Friday, October 22, 2010

Under The Table and Dreaming.

It’s the persistent din that keeps bringing it back. The sound of too many voices speaking too many languages at exactly the same time. Usually, they have the same thing to say. Often, not one of them matter. But it is exactly that, and the silent humming sound coming from the front that is to be blamed for distorted nostalgia. It comes in waves, more often than not. One treads upon the others' heel. Washing ashore a fair number of lost and abandoned  things, leaving behind the odd shell or two, and taking down a few sand castles along the way. The city that calls itself the heart of the country, beats at its own pace. It’s the only thing it has to call its own. After all, there is nothing about Delhi that isn’t borrowed. Not even the weather.

But sometimes I get lucky and it’s night. I’m on a bus, it’s raining and it’s a dark night. Except for the gaudy light bulbs that keep shady little shacks in business. I can’t see the lights though, because all I see are the raindrops on the windowpane. And through the raindrops, all I see are a zillion hexagonal orange disks of light, floating over the busy streets, and people who are nothing if not that. But then the bus starts to move, and things whir past. Faster in the mind than on the road.

Three months later, I’m on the same bus, en route to the same destination - home. Only it’s evening, and the sky is a lighter shade of blue. There are no lights, but the din seems louder. It gets louder by the second. Part of me wishes it would grow loud enough to drown out the crackling radio and the horrid music it blares out to the benefit of no one in particular, and especially to my annoyance, but that could just as well be because of how crowded it is in here. There are three times as many people as there should be, and my limbs are contorted to fill up the little space they have to negotiate with. I’m bent at unnatural angles and feel like a broken doll, in more ways than one. But that’s just half an hour of the day spent avoiding stepping on people’s toes or having yours trampled on and cursing quietly under your breath, which is a small victory by any estimate. And once you’re walking home from the bus stop, you’ll forget. Early autumn evenings do that to you. The slight chill in the wind is a subtle reminder of the months behind you, and heralds those to come. But to me, nothing quite spells autumn in the city like the scent of cardamom. Every year, October brings life into my neighborhood, as the dozens of trees that line the pavements burst forth to present a spectacular olfactory marvel. The almost unbelievably sweet scent of fresh cardamom, from trees that have nothing to do with cardamom. Not even the rank smell of pre-Diwali firecracker smoke can overpower it. So I walk along the road, letting the chilly breeze toss my already-tangled hair around and the scent flood my senses.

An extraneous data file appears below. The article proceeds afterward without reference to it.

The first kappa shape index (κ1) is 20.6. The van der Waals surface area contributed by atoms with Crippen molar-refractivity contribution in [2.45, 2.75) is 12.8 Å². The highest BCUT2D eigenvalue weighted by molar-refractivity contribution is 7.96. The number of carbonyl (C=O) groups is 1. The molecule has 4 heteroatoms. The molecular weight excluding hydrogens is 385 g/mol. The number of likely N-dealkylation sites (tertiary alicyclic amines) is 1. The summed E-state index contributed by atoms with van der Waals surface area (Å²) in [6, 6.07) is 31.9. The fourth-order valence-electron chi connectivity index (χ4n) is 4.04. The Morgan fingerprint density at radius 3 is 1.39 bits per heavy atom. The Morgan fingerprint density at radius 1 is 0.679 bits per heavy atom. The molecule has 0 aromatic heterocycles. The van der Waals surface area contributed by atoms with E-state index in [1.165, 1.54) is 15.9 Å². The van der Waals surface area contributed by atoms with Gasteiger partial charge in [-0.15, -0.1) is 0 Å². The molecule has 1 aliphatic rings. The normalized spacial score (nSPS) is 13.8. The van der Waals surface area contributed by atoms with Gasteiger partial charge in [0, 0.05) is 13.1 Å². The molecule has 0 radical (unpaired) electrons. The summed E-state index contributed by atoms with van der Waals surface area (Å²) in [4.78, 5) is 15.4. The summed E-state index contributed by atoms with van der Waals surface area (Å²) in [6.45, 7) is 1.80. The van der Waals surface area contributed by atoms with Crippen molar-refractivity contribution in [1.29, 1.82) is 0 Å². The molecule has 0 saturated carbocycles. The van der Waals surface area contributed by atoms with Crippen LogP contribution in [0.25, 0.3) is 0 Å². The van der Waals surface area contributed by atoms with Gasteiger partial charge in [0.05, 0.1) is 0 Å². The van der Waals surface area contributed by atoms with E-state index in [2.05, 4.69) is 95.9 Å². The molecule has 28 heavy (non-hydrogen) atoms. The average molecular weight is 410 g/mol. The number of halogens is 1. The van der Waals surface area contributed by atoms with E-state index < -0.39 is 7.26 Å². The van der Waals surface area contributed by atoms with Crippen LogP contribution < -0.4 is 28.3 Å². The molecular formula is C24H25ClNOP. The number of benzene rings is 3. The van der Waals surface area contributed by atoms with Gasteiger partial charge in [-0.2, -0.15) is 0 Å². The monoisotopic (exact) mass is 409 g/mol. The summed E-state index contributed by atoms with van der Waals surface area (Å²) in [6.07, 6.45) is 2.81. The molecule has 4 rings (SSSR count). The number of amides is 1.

A year later, I’m looking out the same window. But something has changed. Every song on the radio sounds like another I’ve heard before. Every new person I meet, reminds me of someone I used to know. I’m still heading home, but don’t think I’ll be calling it that for very long. It has all happened before, and I think back upon the times in my life when I’ve let go of "what is", with no knowledge of "what will be". The times one must let go of the ledge, without knowing what greets you down below, hoping for something to break your fall. Thrusting myself into the unknown has always been an adventure. Always looked forward to, and I always spent nights, days, months and seasons in anticipation of. But things have changed.

Today, I am here. Sitting in my room, painted red and in several shades of gray, now being flooded with wave after wave of the same cardamom scent, and I know that I’ve grown old. Because now when I look out glass windows, I no longer see. I only remember. And dread that one of these days, to remember just wouldn’t be enough.


Vismitha said...

I've been stalking your blog for a long time.
Dropped in to say a hi.

Sherry Wasandi said...

@Vismitha: You're very welcome here.
Glad you chose to de-lurk!

soin said...

leave the god damn place. 20 years is too long dont you think? and i like delhi a

Sherry Wasandi said...

@soin: 19 years.
And I've traveled enough to know what it's like everywhere else. I still like Delhi. I'm getting separation anxiety before the separation.

soin said...

got job or some college. my turn to transfer all the last year